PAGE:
Tonight’s Tyne Tees Television… in 1959 

15 January 2016 tbs.pm/8295

The Viewer gives us a run down of the programmes on Tyne Tees for Thursday 15 January 1959. Things worth noting include:

  • It’s Day One for the new Tyne Tees Television in Newcastle, so we get three special programmes to welcome the new station
  • The opening programme, called Station Opening Programme in a fit of literalism, is what would become usual for each minor ITV company as the network grew: the chairman of the new station introduces a luminary – a local minor royal, lord, MP, actor, or, if all else fails, the head of the Independent Television Authority – who is then invited to press a button to ‘launch’ the new station… which we’re already watching, it having come on air at 4.55pm with the usual tuning signal, opening tune and ident. The 10th Duke of Northumberland, Hugh Percy (1914-1988) does the honours here
  • With the opening ceremony over, at 5.15pm TTT leaps into its first programme, ITC’s The Adventures of Robin Hood. Unsurprisingly, this is episode one of series one (out of a total of 143 across 4 series), which first aired on ATV London’s first Sunday on air – 25 September 1955
  • From there we “laugh at the crazy adventures” of Popeye and get the first ITN news bulletin, followed by the first local news and then a ten minute address by the Prime Minister, Harold Macmillan – a former MP for Stockton on Tees (he would take his title, Earl Stockton, from there a few years later)

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  • Strange ExperiencesSafe and Sound with Peter Williams telling the story. Nope, sorry. I know nothing about this at all. Anybody?
  • 6.30pm sees the debut on TTT of the inordinately popular American police procedural Highway Patrol. This is the first of three visits to the US for this evening; one can see why the Pilkington Committee, which would start looking into television provision in 18 months time – was so critical of ITV’s reliance on US imports
  • At 7pm, the celebrations begin again with The Big Show, from George and Alfred Black. These two brothers were probably second only to the Grade Brothers (Lew, Leslie and Bernard [Delfont]) as theatre impresarios, variety artist managers and agents; they were made TTT’s directors of programmes in something of a master move by TTT given the popularity of television variety in the 1950s and 1960s. Because of the dominance of the Grades in the business, and because the Blacks were Manchester-based compared to the Grades’ London foothold, the stars available are distinctly second-string. Producer Bill Lyon-Shaw was already a big name in television from the BBC and would go on to give years of sterling service to Tyne Tees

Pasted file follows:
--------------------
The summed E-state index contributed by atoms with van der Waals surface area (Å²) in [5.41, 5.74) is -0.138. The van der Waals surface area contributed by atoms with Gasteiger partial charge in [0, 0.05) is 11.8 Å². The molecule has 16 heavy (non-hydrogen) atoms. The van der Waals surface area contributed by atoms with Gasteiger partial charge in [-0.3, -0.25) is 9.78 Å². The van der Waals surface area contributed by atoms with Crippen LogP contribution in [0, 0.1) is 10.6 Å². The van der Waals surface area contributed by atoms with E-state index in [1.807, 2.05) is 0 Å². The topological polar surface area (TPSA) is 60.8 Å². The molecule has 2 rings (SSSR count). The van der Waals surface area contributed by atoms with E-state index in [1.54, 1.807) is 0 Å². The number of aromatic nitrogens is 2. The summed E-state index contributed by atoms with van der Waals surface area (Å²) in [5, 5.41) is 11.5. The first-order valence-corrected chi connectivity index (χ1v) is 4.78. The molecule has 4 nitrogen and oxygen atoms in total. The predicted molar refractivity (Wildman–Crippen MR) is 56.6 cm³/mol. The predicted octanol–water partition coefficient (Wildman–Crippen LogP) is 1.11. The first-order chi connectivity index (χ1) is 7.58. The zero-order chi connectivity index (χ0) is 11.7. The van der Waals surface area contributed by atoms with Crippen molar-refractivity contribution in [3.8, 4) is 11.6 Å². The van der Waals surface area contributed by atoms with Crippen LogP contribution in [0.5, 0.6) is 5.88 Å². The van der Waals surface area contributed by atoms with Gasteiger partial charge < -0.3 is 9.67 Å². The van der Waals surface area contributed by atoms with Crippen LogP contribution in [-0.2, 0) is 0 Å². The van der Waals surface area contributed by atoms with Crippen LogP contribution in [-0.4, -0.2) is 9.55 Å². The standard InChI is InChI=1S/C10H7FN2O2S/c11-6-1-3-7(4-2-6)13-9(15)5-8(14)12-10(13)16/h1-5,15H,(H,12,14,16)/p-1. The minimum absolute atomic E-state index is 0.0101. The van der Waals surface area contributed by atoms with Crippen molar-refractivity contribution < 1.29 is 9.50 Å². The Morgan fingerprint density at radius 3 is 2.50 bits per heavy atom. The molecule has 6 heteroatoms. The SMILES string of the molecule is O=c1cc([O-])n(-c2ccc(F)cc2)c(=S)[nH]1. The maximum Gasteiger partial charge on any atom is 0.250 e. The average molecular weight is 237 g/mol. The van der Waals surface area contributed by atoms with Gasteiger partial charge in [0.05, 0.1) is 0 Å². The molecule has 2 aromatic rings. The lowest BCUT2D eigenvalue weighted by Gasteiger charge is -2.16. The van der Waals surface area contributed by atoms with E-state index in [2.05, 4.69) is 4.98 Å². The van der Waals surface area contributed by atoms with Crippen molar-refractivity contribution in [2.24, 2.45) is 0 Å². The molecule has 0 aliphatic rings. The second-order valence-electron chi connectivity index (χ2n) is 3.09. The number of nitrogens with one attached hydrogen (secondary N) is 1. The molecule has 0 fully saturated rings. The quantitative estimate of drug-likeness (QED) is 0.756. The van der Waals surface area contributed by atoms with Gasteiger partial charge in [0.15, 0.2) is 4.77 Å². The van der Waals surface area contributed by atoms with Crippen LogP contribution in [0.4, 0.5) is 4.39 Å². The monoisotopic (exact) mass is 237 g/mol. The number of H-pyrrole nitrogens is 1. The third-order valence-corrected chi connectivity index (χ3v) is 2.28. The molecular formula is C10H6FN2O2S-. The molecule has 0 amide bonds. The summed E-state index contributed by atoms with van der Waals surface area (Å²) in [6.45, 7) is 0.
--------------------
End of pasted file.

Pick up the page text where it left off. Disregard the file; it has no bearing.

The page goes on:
• Having finished with the variety artistes, we go off to London for the next hour, with Double Your Money and This Week as polar opposite examples of Associated-Rediffusion’s output. Then we’re off to the US for an hour of NBC’s Wagon Train. We’re starting with episode 2 for some reason
  • 10pm takes us back to ITN, then we’re back to A-R for Murder Bag. This series and its follow up, Crime Sheet, are completely lost. The third series to star Raymond Francis as Lockhart, No Hiding Place, has 25 surviving episodes out of 236
  • After a look round TTT’s sports service at 10.45pm, we join I Love Lucy for episode 20 of season 2 (55 out of 180 episodes in total), which first aired on CBS almost 6 years earlier
  • 11.25pm takes us back to George and Alfred Black, this time sat in the continuity studio to give a preview of TTT’s next few weeks and throw us over to an amazingly large-scale epilogue

You Say

1 response to this article

Arthur Nibble 17 January 2016 at 8:05 pm

I assume “The Blue Star Song” mentioned in the panel advert was well known in the local area beforehand, otherwise “Viewer” readers are being asked if they’d like to obtain the words and music to an advert they probably hadn’t seen on the telly before they’d bought a copy of the magazine.

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